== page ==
Food & Drink

Stone crab season and toxic red tide overlap this year. Are the prized claws safe to eat?

Stone crab season coincides with a toxic bloom of red tide that has affected every Florida coast this year. The Florida Fish and Wildlife Conservation Commission has dedicated a part of their website to whether seafood, including stone crab claws, is safe to eat during a red tide bloom.
Stone crab season coincides with a toxic bloom of red tide that has affected every Florida coast this year. The Florida Fish and Wildlife Conservation Commission has dedicated a part of their website to whether seafood, including stone crab claws, is safe to eat during a red tide bloom. Bradenton Herald file photo

Stone crabs may go well with drawn butter or mustard sauce — but what about a side of red tide?

Stone crab season, which officially opened Oct. 15, coincides this year with a bloom of toxic red tide that spans all of Florida’s coasts. The reddish-brown algae produces toxic chemicals that can kill marine life and cause severe breathing problems for people with chronic respiratory conditions.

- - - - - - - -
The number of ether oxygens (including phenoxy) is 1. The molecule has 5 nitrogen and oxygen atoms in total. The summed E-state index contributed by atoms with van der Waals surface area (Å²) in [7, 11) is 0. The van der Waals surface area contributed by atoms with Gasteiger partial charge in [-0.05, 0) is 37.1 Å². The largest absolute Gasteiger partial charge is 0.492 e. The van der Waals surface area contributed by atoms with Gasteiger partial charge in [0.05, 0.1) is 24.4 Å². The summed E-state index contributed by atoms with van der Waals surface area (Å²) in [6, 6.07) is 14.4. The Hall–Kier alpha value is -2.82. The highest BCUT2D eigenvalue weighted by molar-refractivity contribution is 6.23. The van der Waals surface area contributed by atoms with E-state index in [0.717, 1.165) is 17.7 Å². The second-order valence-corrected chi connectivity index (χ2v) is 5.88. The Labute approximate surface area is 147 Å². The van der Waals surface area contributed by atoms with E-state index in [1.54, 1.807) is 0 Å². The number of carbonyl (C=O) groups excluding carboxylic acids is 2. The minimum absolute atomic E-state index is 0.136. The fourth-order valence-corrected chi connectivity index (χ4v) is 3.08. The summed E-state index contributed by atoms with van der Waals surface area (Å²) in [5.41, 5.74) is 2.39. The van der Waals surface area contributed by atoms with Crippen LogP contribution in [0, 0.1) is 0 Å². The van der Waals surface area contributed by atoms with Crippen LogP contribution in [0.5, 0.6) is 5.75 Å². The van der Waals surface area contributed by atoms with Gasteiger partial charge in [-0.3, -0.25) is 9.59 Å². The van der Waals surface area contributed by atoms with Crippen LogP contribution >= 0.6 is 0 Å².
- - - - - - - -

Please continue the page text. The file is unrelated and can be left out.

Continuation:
So are stone crabs that may have been exposed to red tide safe to eat? The short answer is yes. But certain fish and other shellfish — particularly those harvested by weekend warriors — may not be.

Stone crab claws — the only part taken from the animal before it is returned to the ocean to regrow its claw — can be safely eaten, particularly if it was bought from a restaurant, grocery store or seafood market, according to the Florida Fish and Wildlife Conservation Commission website. Commercially available shellfish are tested for red tide toxins before they are sold, the website says. A portion of the FWC website is dedicated to a red tide questions at MyFWC.com.

Moreover, the edible parts of crabs, shrimp and lobsters are not affected by red tide, the website says explicitly. However, people should be careful not eat the tomalley (that’s the hepatopancreas - the green stuff inside).

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Neither is the taste of the meat affected by the red tide, according to the website.

However, recreational fishermen who like to harvest bivalves — clams, oysters, mussels from state-approved areas — are banned from fishing for them during a red tide bloom. Illegally harvested shellfish are particularly dangerous to eat, since red tide toxins accumulate in their meat.

Fish lovers should be careful, too. Local fish exposed to red tide are safe to eat as long as they have been fileted, according to FWC, since red tide toxins accumulate in their guts.

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